• There was a pause, then Gloria answered. "I'm phoning from some little coffee shop out on Cranberry Road. Don't ask me how I got here. I was inside that mountain, in Sharlain, then I closed my eyes and thought of the sofa in our living room and said the words and wound up here. But don't worry, I think I have it now. I'm going to try again."
  • The train wound its way through massive fields of producefrom celery to strawberries. Workers worked diligently over the rows of food, lifting crates and loading trucks, making use of the final minutes of daylight.
  • Two smoking revolvers were jerked up, two guns spoke through the clamor as one gun. The men were not ten feet apart as their guns spoke. Norton felt a bullet rip along his outer arm, the sensation that of a whip-lash cutting deep. He saw del Rio stagger back under the impact of a forty-five-caliber bullet which must have merely grazed him, since it did not knock him off his feet. Del Rio, his lips streaming his curses and hatred, fired again. But his wound had been sorer than Norton's, his aim was less steady, and now as he gave back it was to fall heavily and lie still.
  • "Well, thats the curious part, aint it?" said the octopus, giving her a queer eye, as if it knew she was hiding a secret. "I heard a wave ogossip on the wayere. Seems theres been some kind omiracle back at the castle since we left. Theres a bowl opink medicine goin’ ‘rounda panacea, they say, a pink panacea fixinall the soldiers up right as rain. Funny thing is, no matter how many fish drink from it, or how many wounds they pour it over, the dish wont run dry. Hows that for a bit ogood, salty cheer?"
  • Angel watched the roads and Scotty the mountains, and they got on the Bontoc Road with no trouble. Rick climbed until they could see for miles. It was the only way to follow the tortuous route of the road as it wound between mountains, hugged the side of high peaks, and dipped into forested valleys.
  • Kavio held up his wrists, and Father wound a sinew rope around them, pinching the flesh painfully. Kavio swallowed a foul taste in his mouth. There was no plea he could make, no way to save himself. Father tighted the rope into a knot.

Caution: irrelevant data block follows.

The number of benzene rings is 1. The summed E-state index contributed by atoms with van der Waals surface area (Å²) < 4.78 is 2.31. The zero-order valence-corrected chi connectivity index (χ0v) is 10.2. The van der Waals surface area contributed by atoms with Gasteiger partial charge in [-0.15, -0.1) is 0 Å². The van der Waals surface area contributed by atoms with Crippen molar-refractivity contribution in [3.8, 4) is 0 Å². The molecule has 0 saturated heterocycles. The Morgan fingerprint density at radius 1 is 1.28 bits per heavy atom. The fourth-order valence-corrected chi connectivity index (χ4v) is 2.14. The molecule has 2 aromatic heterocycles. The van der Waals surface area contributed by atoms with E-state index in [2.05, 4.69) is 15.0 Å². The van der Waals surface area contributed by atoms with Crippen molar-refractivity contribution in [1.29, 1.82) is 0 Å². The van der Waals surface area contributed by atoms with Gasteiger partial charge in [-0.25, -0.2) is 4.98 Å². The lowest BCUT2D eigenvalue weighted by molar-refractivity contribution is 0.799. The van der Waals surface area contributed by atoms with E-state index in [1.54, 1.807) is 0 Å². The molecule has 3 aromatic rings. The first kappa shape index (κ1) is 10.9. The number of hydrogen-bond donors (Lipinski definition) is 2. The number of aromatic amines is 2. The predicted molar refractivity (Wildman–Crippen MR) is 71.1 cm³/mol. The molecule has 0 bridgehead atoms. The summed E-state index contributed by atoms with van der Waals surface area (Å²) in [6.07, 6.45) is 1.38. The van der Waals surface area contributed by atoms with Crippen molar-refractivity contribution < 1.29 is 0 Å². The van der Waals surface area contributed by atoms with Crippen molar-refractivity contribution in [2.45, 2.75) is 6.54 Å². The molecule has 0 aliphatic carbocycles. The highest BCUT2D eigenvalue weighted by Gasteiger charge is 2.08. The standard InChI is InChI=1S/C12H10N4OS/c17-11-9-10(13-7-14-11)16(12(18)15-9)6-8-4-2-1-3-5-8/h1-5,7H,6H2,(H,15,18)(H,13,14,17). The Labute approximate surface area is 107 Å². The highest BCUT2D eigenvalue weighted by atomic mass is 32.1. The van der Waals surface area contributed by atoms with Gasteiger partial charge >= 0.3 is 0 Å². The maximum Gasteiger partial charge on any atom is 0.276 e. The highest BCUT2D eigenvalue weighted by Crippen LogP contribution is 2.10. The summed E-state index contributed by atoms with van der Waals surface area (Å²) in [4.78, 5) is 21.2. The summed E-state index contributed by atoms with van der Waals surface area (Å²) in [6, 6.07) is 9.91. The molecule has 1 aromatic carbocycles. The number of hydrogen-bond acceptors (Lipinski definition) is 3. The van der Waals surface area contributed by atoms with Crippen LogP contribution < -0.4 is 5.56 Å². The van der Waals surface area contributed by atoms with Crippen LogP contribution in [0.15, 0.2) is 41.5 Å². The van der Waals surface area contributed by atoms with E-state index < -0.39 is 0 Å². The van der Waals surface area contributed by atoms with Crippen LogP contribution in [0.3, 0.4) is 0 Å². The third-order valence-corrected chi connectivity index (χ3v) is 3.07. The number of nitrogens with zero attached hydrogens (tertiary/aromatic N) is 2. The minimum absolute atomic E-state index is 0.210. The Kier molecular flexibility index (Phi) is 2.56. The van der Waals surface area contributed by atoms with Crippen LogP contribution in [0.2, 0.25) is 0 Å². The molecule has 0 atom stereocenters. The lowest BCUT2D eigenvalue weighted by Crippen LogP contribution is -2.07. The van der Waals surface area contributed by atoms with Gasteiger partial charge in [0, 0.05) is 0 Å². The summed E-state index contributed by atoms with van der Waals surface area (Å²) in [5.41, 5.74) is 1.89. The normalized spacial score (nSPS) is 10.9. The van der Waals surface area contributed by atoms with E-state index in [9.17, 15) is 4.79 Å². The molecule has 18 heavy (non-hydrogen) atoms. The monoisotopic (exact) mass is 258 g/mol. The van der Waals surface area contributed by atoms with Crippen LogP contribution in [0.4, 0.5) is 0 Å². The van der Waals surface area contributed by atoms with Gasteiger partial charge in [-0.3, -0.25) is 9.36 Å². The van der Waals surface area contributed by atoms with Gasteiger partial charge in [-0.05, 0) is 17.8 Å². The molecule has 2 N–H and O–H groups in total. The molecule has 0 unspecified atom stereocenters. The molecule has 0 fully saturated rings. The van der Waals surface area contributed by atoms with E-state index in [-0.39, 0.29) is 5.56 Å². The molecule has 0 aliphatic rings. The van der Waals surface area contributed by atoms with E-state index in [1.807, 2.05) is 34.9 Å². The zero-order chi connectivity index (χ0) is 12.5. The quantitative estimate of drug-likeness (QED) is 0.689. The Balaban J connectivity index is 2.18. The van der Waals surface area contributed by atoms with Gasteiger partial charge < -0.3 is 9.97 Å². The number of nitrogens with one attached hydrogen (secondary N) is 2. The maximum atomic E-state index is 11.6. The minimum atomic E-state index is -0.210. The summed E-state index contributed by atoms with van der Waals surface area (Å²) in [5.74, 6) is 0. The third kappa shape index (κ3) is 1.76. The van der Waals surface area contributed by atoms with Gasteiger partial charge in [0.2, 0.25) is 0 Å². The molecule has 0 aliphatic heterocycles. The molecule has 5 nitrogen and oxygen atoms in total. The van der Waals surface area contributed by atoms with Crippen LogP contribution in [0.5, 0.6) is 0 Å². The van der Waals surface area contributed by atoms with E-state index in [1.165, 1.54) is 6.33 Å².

• It was later on found that he had only been wounded, and he was brought in, foaming at the mouth. There could be no doubt regarding his condition, for even a tyro might see that he was crazy, perhaps from a wound received in the head in some earlier stage of the great battle.
  • He kissed her again before they stepped out on the river trail that wound along the bank. A hundred yards beyond they were hidden by the groves of birch and fir.
  • He suffered from four wounds, besides having a spear thrust into his side. Deerfoot has only one hurt in his foot and that does not bleed. He had the weight of the world's guilt crushing his heart. What are Deerfoot's sufferings compared with His? It is my Father's will and therefore the heart of Deerfoot is glad.
  • I haven't grumbled, because I knew you lads had about all you could stagger under, he said when we told him that Captain Hanaford was bent on trying to get him aboard the pungy. "I can't stay in this place very much longer, without taking big chances of going under, for the wound needs careful attention; but if I can be with Bob Hanaford everything will come around shipshape, because he knows by experience what a gunshot hurt is like."
  • What was through the door, however, was not a group of mercenaries waiting to strike down whoever came through. There were three of them on the ground, bleeding from numerous wounds, but none of them were a threat to anyone, any more. Aiden cautiously moved in to the common room, looking around at the faces of the frightened townsfolk, men and women he had come to know over the time he had spent here, clutching each other in shocked silence.
  • Wolves and eagles are the servants of Jagasstai, the Mongol very seriously instructed us. However, this does not prevent the Mongols from hunting them. Once in the camp of Prince Baysei I witnessed such a hunt. The Mongol horsemen on the best of his steeds overtook the wolves on the open plain and killed them with heavy bamboo sticks or tashur. A Russian veterinary surgeon taught the Mongols to poison wolves with strychnine but the Mongols soon abandoned this method because of its danger to the dogs, the faithful friends and allies of the nomad. They do not, however, touch the eagles and hawks but even feed them. When the Mongols are slaughtering animals they often cast bits of meat up into the air for the hawks and eagles to catch in flight, just as we throw a bit of meat to a dog. Eagles and hawks fight and drive away the magpies and crows, which are very dangerous for cattle and horses, because they scratch and peck at the smallest wound or abrasion on the backs of the animals until they make them into uncurable areas which they continue to harass.
  • When the dog's owner succeeded in separating the dog from the dead animal, no small task, for the former was made furious by the wounds he had received, Rand saw the prey to be a short, heavy creature with stumpy tail and tassled ears.
  • It gently cures man of the wounds inflicted on him by the transience of the world, the ephemeral nature of things and the love of them, and delivers him from the darkness of delusion and fancy.
  • Not permanently. It causes a local sore or a cyst, like the tiniest kind of a blister, in the middle of which the larva of the mussel is safely curled up and stays there until fully developed. Then the cyst breaks, the mussel drops out, and the tiny wound heals rapidly. Even a small fish, four inches in length, can carry five hundred of these little creatures on its fins and in its gills without serious injury.